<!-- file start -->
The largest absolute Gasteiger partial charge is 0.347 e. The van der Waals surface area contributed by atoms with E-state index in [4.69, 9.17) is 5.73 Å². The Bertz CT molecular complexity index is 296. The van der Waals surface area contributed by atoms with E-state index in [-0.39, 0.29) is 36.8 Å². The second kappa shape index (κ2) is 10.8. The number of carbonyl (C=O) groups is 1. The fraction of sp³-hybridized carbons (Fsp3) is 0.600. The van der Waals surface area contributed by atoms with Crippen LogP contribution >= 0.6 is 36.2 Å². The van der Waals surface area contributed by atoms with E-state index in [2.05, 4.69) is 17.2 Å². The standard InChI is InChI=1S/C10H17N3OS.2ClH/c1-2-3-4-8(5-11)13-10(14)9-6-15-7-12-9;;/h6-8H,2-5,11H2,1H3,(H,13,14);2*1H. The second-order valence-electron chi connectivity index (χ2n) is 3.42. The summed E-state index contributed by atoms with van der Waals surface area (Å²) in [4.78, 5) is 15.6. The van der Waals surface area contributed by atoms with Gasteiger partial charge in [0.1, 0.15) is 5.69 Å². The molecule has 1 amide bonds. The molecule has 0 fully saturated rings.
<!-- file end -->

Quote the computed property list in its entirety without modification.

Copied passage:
The largest absolute Gasteiger partial charge is 0.347 e. The van der Waals surface area contributed by atoms with E-state index in [4.69, 9.17) is 5.73 Å². The Bertz CT molecular complexity index is 296. The van der Waals surface area contributed by atoms with E-state index in [-0.39, 0.29) is 36.8 Å². The second kappa shape index (κ2) is 10.8. The number of carbonyl (C=O) groups is 1. The fraction of sp³-hybridized carbons (Fsp3) is 0.600. The van der Waals surface area contributed by atoms with Crippen LogP contribution >= 0.6 is 36.2 Å². The van der Waals surface area contributed by atoms with E-state index in [2.05, 4.69) is 17.2 Å². The standard InChI is InChI=1S/C10H17N3OS.2ClH/c1-2-3-4-8(5-11)13-10(14)9-6-15-7-12-9;;/h6-8H,2-5,11H2,1H3,(H,13,14);2*1H. The second-order valence-electron chi connectivity index (χ2n) is 3.42. The summed E-state index contributed by atoms with van der Waals surface area (Å²) in [4.78, 5) is 15.6. The van der Waals surface area contributed by atoms with Gasteiger partial charge in [0.1, 0.15) is 5.69 Å². The molecule has 1 amide bonds. The molecule has 0 fully saturated rings.